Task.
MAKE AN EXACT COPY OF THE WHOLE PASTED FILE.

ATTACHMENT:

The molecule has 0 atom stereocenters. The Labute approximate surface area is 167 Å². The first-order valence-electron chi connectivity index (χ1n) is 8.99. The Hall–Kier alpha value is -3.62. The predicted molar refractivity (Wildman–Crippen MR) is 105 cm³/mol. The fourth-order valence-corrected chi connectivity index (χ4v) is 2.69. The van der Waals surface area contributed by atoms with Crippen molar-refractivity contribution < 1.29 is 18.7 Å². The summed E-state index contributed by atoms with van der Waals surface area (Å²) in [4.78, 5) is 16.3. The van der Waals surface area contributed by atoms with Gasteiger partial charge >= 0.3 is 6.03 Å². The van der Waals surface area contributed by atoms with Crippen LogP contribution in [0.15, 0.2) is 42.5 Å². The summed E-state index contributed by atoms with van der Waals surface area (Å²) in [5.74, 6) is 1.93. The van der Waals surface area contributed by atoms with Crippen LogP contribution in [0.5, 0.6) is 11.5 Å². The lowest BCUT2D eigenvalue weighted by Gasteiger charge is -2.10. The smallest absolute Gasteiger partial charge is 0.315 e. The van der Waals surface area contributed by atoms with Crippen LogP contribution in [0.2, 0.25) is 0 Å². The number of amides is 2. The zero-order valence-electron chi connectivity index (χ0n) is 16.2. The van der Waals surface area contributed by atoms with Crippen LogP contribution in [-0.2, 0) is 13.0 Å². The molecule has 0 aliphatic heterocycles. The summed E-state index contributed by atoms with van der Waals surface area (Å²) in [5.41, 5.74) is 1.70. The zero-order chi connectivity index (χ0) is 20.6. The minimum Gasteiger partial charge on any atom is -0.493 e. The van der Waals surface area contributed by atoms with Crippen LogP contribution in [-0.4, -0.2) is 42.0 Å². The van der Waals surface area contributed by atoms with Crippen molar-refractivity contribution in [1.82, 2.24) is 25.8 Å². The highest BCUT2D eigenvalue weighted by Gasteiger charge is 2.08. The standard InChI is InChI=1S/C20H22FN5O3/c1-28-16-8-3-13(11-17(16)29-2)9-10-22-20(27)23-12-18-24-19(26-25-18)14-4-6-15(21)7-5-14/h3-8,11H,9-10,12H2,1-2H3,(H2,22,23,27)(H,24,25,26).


The molecule has 0 atom stereocenters. The Labute approximate surface area is 167 Å². The first-order valence-electron chi connectivity index (χ1n) is 8.99. The Hall–Kier alpha value is -3.62. The predicted molar refractivity (Wildman–Crippen MR) is 105 cm³/mol. The fourth-order valence-corrected chi connectivity index (χ4v) is 2.69. The van der Waals surface area contributed by atoms with Crippen molar-refractivity contribution < 1.29 is 18.7 Å². The summed E-state index contributed by atoms with van der Waals surface area (Å²) in [4.78, 5) is 16.3. The van der Waals surface area contributed by atoms with Gasteiger partial charge >= 0.3 is 6.03 Å². The van der Waals surface area contributed by atoms with Crippen LogP contribution in [0.15, 0.2) is 42.5 Å². The summed E-state index contributed by atoms with van der Waals surface area (Å²) in [5.74, 6) is 1.93. The van der Waals surface area contributed by atoms with Crippen LogP contribution in [0.5, 0.6) is 11.5 Å². The lowest BCUT2D eigenvalue weighted by Gasteiger charge is -2.10. The smallest absolute Gasteiger partial charge is 0.315 e. The van der Waals surface area contributed by atoms with Crippen LogP contribution in [0.2, 0.25) is 0 Å². The number of amides is 2. The zero-order valence-electron chi connectivity index (χ0n) is 16.2. The van der Waals surface area contributed by atoms with Crippen LogP contribution in [-0.2, 0) is 13.0 Å². The molecule has 0 aliphatic heterocycles. The summed E-state index contributed by atoms with van der Waals surface area (Å²) in [5.41, 5.74) is 1.70. The zero-order chi connectivity index (χ0) is 20.6. The minimum Gasteiger partial charge on any atom is -0.493 e. The van der Waals surface area contributed by atoms with Crippen LogP contribution in [-0.4, -0.2) is 42.0 Å². The van der Waals surface area contributed by atoms with Crippen molar-refractivity contribution in [1.82, 2.24) is 25.8 Å². The highest BCUT2D eigenvalue weighted by Gasteiger charge is 2.08. The standard InChI is InChI=1S/C20H22FN5O3/c1-28-16-8-3-13(11-17(16)29-2)9-10-22-20(27)23-12-18-24-19(26-25-18)14-4-6-15(21)7-5-14/h3-8,11H,9-10,12H2,1-2H3,(H2,22,23,27)(H,24,25,26).